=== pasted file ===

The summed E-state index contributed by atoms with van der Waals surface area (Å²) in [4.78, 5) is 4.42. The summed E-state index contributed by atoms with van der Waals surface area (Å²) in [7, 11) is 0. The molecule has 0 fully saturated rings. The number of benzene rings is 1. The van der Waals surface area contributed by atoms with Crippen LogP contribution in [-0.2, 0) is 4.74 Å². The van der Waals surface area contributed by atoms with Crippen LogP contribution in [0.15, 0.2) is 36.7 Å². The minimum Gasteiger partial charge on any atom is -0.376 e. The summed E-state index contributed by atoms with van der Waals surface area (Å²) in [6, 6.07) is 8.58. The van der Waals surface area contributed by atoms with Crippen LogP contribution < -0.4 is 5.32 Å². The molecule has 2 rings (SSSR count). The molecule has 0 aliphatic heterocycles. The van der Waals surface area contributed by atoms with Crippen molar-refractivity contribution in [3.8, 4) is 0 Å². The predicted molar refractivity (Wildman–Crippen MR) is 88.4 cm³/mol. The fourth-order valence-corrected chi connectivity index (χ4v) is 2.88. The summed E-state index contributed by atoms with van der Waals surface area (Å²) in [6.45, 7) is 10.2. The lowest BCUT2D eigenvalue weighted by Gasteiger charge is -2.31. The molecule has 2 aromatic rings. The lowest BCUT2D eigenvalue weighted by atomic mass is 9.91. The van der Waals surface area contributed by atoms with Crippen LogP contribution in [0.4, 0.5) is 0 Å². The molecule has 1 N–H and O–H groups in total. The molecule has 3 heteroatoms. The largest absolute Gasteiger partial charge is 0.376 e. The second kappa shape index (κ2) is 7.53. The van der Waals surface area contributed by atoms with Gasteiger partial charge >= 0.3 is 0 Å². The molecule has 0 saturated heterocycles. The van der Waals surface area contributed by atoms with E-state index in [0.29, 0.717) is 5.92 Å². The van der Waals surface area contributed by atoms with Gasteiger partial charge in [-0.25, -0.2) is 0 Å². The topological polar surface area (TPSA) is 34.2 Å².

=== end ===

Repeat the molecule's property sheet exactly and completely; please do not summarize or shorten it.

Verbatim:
The summed E-state index contributed by atoms with van der Waals surface area (Å²) in [4.78, 5) is 4.42. The summed E-state index contributed by atoms with van der Waals surface area (Å²) in [7, 11) is 0. The molecule has 0 fully saturated rings. The number of benzene rings is 1. The van der Waals surface area contributed by atoms with Crippen LogP contribution in [-0.2, 0) is 4.74 Å². The van der Waals surface area contributed by atoms with Crippen LogP contribution in [0.15, 0.2) is 36.7 Å². The minimum Gasteiger partial charge on any atom is -0.376 e. The summed E-state index contributed by atoms with van der Waals surface area (Å²) in [6, 6.07) is 8.58. The van der Waals surface area contributed by atoms with Crippen LogP contribution < -0.4 is 5.32 Å². The molecule has 2 rings (SSSR count). The molecule has 0 aliphatic heterocycles. The van der Waals surface area contributed by atoms with Crippen molar-refractivity contribution in [3.8, 4) is 0 Å². The predicted molar refractivity (Wildman–Crippen MR) is 88.4 cm³/mol. The fourth-order valence-corrected chi connectivity index (χ4v) is 2.88. The summed E-state index contributed by atoms with van der Waals surface area (Å²) in [6.45, 7) is 10.2. The lowest BCUT2D eigenvalue weighted by Gasteiger charge is -2.31. The molecule has 2 aromatic rings. The lowest BCUT2D eigenvalue weighted by atomic mass is 9.91. The van der Waals surface area contributed by atoms with Crippen LogP contribution in [0.4, 0.5) is 0 Å². The molecule has 1 N–H and O–H groups in total. The molecule has 3 heteroatoms. The largest absolute Gasteiger partial charge is 0.376 e. The second kappa shape index (κ2) is 7.53. The van der Waals surface area contributed by atoms with Gasteiger partial charge >= 0.3 is 0 Å². The molecule has 0 saturated heterocycles. The van der Waals surface area contributed by atoms with E-state index in [0.29, 0.717) is 5.92 Å². The van der Waals surface area contributed by atoms with Gasteiger partial charge in [-0.25, -0.2) is 0 Å². The topological polar surface area (TPSA) is 34.2 Å².